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      02-15-2009, 06:57 PM   #14
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Drives: Porsche Boxster
Join Date: Jun 2008
Location: Worcestershire

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Originally Posted by madman View Post
Would be interesting to hear results of this.

Do you have a description of how you did it?

My car has nearly spent as much time in the stealers as it has with me so i'd rather look at something simple like that myself.
Quite easy really, just needs a bit of patience and some tools (2 different torx bits, a socket, sorry, can't remember exact sizes) plus some electrical contact cleaner. I bought some stuff from halfords for 3.99. Most important that it's spray stuff that doesn't leave residue.

In the attached pic, you need to remove 3 torx screws, 2 from the front of the air inlet and one from the top inline with the BMW badge, then just ease this moulding off the main airbox unit, I think the pipe is roughly triangular in shape with no clips or brackets.

Next you have to remove the airbox by undoing the 2 bolts on top of the box and the jubliee clip that holds the outlet pipe in place. Be careful as there's a rubber bung on the bottom of the airbox (5 in the diagram) that can fall away into the engine compartment as you remove the airbox.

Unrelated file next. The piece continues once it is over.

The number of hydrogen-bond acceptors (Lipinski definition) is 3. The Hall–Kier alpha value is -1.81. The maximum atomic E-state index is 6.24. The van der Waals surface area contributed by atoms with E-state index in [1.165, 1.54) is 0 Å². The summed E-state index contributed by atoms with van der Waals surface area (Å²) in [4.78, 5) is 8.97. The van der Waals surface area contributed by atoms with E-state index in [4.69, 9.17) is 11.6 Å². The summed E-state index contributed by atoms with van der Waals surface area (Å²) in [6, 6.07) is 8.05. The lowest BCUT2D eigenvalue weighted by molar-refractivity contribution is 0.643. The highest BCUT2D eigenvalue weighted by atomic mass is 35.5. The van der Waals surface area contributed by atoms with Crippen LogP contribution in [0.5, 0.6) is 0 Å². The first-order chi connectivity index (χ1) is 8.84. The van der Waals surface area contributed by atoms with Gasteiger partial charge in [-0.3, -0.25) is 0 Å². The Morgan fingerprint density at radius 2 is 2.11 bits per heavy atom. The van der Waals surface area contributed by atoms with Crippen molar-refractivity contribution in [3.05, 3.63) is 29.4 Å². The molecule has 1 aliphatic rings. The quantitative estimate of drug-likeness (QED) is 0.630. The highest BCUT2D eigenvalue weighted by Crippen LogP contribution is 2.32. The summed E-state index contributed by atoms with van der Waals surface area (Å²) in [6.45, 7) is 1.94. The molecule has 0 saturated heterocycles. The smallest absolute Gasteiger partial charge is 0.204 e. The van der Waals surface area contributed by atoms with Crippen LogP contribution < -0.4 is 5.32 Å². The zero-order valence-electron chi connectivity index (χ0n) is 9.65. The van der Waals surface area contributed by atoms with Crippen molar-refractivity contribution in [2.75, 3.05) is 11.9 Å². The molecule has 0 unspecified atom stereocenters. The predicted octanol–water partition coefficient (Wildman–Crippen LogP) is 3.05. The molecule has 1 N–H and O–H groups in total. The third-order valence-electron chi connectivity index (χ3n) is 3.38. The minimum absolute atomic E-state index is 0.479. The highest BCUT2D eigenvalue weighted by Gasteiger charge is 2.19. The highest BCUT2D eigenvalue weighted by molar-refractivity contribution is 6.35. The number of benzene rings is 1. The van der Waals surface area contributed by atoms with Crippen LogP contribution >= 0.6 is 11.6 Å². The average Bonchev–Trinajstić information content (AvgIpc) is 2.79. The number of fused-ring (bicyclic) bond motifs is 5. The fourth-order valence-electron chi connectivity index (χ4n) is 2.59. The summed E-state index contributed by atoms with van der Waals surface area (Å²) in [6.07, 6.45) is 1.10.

Once the box is free, carefully turn it over as the MAF cable is still attached. You'll see 5 or 6 torx screws which all need undoing to separate the two halves of the airbox. The two halves are a snug fit so they will need some gentle force to separate.

Once the box is open, you'll see the air filter. It should be cylindrical with the paper cone covered by a felt type cover. Mine was black but the paper part of the filter was clean. Pull off the filter and you should see a tube screwed to the housing with a section hanging down - this is the MAF sensor. You can either try and disconnect the MAF sensor cable or treat the sensor with the cable in place. I did this but placed some towels underneath the housing.

With the housing ready with towels underneath, I sprayed the MAF sensor (inside item 7 on the diagram) with the contact cleaner spray. I did this a few times from different angles then left it for a couple of mins so the excess dripped away and most of the spray evaporated. I then wiped the housing clean, but never touch the sensor with anything as it's very easily damaged.

Once cleaned up, it's a simple case of putting it all back together.

Drove it yesterday and I noticed some difference in pickup. It certainly didn't feel as sluggish and the auto box seemed to know what it was doing rather than snatching at gears. But the acid test was with my wife driving it today. Unprompted she commented on how much more responsive the car felt and also smoother picking up speed. She normally doesn't notice things like this so I'm taking it as more than my imagination. Still too early to comment on fuel economy but it's got a full tank of fuel and everything is reset. We'll just have to see how it goes.

As a note of caution, I have read that this can be a temporary fix. When a sensor is on it's way out, cleaning it get's it back to normal for a while but if it's knackered, it will pick up crap again and give out duff readings. New non duff sensors are probably less susceptible to picking up dirt etc.

I also wouldn't take any crap from the dealers. They profess to their kit being able to identify faulty MAF sensors but there are plenty of cases that this is simply not true. Changing the sensor for a new one has made problems go away all together.